It has been 25 years since the first democratic elections in South Africa. With the 2019 elections around the corner, Christi van der Westhuizen shares her memories from 27 April 1994.
26 April 1994. We were sitting in a dingy restaurant in Rockey Street in Yeoville, Johannesburg, trying to predict how the next day would go. Would this next push to crack South Africa out of 342 years of colonialism and drag the country into democracy, work? Or, would it all end in calamity?
I had been involved at a limited level in student politics, as one of the founding members of an organisation aligned with the National Union of South African Students (Nusas). We couldn’t organise as Nusas, as it was banned at the then Rand Afrikaans University. The youth wings of the National and Conservative Parties were freely active, however.
“In contrast to these dehistoricising fantasies of political purity, the reality is that the first democratic election almost did not happen – a few times.”
We would distribute pamphlets calling for Nelson Mandela’s release, only to have them ripped up and thrown back in our faces. I was ordered by the dean of students to cease my political writing or be expelled, after I had made the links between Nazism and HF Verwoerd’s thinking in the student newspaper. While I was working as an assistant at Vrye Weekblad at the time, colleagues were targeted by the apartheid security police.
It was, therefore, with a mix of trepidation, anticipation and exhilaration that we as politicised young people pondered the options that night before the 27th. Energetically, it was another country. Today, we hear that Mandela was a sell-out, that reconciliation was a bankrupt idea, that Desmond Tutu’s rainbow nation was a mirage conjured up to appease whites. Today, we hear that we should have had a “real” revolution, that this land needs to be cleansed of its past, and that the only way to achieve that is with blood in the streets. As though we did not have blood in the streets.
In contrast to these dehistoricising fantasies of political purity, the reality is that the first democratic election almost did not happen – a few times. The National Party, in control of a brutal state machinery, was playing a double game, using counterrevolutionary methods cribbed from French “lessons” from the Algerian colonial war.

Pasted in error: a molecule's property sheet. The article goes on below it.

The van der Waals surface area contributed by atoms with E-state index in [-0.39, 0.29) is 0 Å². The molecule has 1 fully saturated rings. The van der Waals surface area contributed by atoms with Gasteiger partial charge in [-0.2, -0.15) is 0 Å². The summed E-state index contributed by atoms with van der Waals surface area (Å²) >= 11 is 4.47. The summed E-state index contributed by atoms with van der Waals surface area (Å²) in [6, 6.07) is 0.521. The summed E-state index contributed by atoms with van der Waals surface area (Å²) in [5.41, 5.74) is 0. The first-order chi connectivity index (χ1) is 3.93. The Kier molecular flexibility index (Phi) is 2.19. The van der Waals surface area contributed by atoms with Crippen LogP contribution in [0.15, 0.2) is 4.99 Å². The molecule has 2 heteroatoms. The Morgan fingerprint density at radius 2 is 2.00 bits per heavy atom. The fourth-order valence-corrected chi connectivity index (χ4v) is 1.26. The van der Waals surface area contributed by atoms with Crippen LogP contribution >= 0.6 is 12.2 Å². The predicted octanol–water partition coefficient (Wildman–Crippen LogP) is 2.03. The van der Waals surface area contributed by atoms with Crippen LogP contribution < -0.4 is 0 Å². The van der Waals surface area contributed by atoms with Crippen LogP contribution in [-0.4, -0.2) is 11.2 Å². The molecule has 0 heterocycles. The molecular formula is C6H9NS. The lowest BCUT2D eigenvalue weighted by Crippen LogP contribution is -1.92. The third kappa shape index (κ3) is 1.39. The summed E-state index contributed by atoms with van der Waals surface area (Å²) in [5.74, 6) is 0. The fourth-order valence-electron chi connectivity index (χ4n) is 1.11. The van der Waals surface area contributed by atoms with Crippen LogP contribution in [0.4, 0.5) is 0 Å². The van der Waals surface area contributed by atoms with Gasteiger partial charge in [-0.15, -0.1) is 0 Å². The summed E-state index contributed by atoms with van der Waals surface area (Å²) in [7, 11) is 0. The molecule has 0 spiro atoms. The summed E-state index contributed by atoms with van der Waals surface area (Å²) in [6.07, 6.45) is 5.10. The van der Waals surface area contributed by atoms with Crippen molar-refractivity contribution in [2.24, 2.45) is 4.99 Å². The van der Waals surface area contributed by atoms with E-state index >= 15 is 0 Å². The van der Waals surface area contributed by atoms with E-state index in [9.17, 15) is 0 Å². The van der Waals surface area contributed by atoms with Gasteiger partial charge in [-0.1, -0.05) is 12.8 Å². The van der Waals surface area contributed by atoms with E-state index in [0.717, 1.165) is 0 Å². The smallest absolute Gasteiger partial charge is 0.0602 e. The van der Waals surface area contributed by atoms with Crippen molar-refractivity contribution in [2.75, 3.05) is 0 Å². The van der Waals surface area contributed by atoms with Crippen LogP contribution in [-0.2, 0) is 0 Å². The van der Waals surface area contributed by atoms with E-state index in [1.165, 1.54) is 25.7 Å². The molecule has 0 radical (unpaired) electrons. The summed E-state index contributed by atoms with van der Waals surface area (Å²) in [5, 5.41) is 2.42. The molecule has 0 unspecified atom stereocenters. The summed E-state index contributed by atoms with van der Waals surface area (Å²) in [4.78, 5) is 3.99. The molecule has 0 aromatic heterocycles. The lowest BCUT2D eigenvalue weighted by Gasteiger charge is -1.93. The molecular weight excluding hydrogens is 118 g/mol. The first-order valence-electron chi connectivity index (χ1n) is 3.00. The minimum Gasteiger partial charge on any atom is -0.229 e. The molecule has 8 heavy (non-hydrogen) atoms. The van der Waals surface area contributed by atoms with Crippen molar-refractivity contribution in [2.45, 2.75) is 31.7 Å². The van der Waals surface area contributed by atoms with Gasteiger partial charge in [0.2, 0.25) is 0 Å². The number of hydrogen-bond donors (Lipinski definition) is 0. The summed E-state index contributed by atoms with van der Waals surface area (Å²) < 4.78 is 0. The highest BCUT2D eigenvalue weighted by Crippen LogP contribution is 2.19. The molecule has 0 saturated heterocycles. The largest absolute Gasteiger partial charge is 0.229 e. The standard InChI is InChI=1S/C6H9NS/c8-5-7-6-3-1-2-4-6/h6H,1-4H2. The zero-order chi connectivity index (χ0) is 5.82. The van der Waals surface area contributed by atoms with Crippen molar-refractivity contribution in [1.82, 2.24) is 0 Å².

The Boipatong and Bisho massacres. The assassination of Chris Hani. Ongoing covert operations by police hit squads, the assassins of the Orwellian-named Civil Cooperation Bureau, vigilante groups and militarily trained Inkatha impis. The white far-right ganging up with Bantustan leaders, leading to the AWB’s bloody “invasion” of Bophuthatswana. Inkatha’s last-ditch attempt at derailing the elections. The low-level civil war that continued in KwaZulu-Natal after the election could have been a raging national civil war against a white military dictatorship.
At one point, even our tiny student organisation was apparently infiltrated by a government spy. Years later, I was told by someone at a Melville bar (pinch of salt, I know) that the security police had files on us. Those were times of extreme uncertainty, with death lurking everywhere, being unleashed in a sudden bloody event, such as the St James Church massacre.
At the same time, the edifice had fractured, creating the first real opening for democracy. Suddenly, there was hope. Our small coterie of Afrikaner and black radicals enjoyed the elation of being at Mandela’s first rally in Soweto in February 1990, a few days after his release. It was a relief to be able to write against all that was repressive, to spur on (in however minor a way) something new that could be inclusive and just.
On 27 April 1994, I stood in a queue in Melville to vote. The feeling was one of the ordinary within the extraordinary: people doing something so obvious that was so monumental at the same time. After my stultifying childhood, lorded over by adults at home, school and church, that day for me ushered in an electric sense of potential.
Christi van der Westhuizen is associate professor at the Centre for the Advancement of Non-Racialism and Democracy (CANRAD), Nelson Mandela University.